Vergilian Society Summer and Winter Tours 2014-2015
Monument lists are subject to change based on closings for restoration and other factors outside our control. Every attempt is made to see that we visit as many of the sites listed as possible.
Alexander and Aeneas in Northern Greece
July 14-26, 2014
Directors: Phillip V Stanley, San Francisco State University, Emeritus, and George Perko
We begin our odyssey in Athens with a visit to the new Acropolis Museum, the Acropolis, and the Agora. From Athens our journey takes us northward with stops at Thermopylae and Tempe, important sites for the Persian Wars. In Northern Greece, the home of Alexander the Great, we visit his birthplace, Pella, and the burial place of his father, Vergina. We travel to Meteora and on over the mountains of Greece to Epirus, home of Alexander’s mother and where Aeneas stopped; here we visit the oracles of Zeus at Dodona and of the Dead, the Nekromanteion. Next, we cross over to the island of Corfu. We cross over to Albania to drive to the ancient site of Buthrotum, where Aeneas came in his wanderings. On our return to the mainland we drive to Delphi, stopping at Actium, where Octavius’ forces defeated those of Antony and Cleopatra. No trip in this area would be complete without a visit to the oracle of Apollo at Delphi. Afterward, we return to Athens.
Price: $3,470; Single supplement: $715
Greeks and Romans in Town and Country, under the Shadow of Vesuvius
June 30 – July 12, 2014
Directors: Ann Koloski-Ostrow, Brandeis University; Steven Ostrow, M.I.T.
Across the fertile terrain and enchanting land- and seascapes of the Bay of Naples and throughout the region of Campania, ancient Greeks and Romans experimented for centuries with building towns and cities, tilling their farms and tending their flocks, and pursuing their daily lives at every level of society. The world’s earliest archaeological laboratory at Pompeii and Herculaneum (buried by the eruption of Vesuvius), and innumerable other sites across the region, offer a uniquely rich showcase of Graeco-Roman approaches to living both in town and across varied rural settings. Whether it’s the nitty-gritty level of plebeians shopping and electioneering in the local streets (and refreshing themselves in pubs, fountains, and latrines); the splendor of suburban and countryside villas enjoyed by top-level Roman aristocrats, like the palatial digs of Emperor Tiberius at Capri and Sperlonga; monumental temple complexes like those of Cumae or Paestum, and Capua’s underground cult-cavern of the Persian god Mithras; the magnificent shopping mall at Pozzuoli and colossal amphitheater arenas of Pompeii, Pozzuoli, and Capua; or, finally, the vineyards of Boscoreale and the quiet sheep and cattle paths near distant Saepinum in the mountains: All these put on vivid display the ingenuity with which Greeks and Romans (and their lesser known Etruscan, Samnite, and Lucanian neighbors) faced the pressures and pleasures of daily life. We will sample them all, as we explore how these ancient folk tried to make sense of life as individuals, and as members of communities large and small.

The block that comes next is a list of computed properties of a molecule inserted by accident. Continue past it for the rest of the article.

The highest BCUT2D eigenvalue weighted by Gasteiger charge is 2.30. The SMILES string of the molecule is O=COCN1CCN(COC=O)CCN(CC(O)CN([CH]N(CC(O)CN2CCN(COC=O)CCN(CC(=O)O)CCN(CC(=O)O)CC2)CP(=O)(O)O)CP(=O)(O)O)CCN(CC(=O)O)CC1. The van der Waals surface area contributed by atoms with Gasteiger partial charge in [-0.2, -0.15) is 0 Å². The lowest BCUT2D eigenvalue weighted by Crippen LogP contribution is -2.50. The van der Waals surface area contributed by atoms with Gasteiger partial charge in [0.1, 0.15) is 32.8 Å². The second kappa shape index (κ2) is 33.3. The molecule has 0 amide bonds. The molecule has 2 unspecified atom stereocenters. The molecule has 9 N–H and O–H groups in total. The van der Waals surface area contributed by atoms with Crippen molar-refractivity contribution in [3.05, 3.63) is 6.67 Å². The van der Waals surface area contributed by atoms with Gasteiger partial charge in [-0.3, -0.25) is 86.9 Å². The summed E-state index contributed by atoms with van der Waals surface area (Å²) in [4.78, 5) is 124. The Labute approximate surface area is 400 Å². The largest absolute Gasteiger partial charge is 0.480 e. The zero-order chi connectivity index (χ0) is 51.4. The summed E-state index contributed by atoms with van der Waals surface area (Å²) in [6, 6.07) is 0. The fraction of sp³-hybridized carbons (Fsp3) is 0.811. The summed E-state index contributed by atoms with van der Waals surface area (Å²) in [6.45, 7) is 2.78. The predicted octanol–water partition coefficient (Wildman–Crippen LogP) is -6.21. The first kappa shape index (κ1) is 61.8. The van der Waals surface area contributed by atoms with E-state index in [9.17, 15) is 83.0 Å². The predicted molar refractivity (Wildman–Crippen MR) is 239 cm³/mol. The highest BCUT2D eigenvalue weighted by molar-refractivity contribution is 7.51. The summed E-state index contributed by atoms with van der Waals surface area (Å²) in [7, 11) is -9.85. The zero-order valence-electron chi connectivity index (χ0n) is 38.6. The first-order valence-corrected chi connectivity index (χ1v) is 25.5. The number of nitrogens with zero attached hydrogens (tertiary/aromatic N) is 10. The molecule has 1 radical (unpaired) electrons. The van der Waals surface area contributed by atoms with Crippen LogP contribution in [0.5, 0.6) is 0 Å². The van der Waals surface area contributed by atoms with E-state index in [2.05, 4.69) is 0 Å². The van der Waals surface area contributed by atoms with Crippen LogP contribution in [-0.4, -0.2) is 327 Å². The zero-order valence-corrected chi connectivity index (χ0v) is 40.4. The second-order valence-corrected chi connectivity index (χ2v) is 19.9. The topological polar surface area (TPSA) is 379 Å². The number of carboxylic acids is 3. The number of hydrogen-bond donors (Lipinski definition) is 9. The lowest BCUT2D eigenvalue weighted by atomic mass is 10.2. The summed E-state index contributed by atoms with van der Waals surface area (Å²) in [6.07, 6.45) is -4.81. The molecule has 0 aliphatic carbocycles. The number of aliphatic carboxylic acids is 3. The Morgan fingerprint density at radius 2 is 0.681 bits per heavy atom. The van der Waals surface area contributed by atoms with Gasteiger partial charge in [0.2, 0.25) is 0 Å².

Includes 12 nights accommodation, all meals except two lunches on Capri, round-trip transport from Rome to Cumae and return, all local ground transport, all fees for group visits to sites and museum.
The Italy of Caesar and Vergil: A Workshop for Teachers
July 22-August 2, 2014
Workshop Instructors: Anne Haeckl, Kalamazoo College, and Keely Lake, Wayland Academy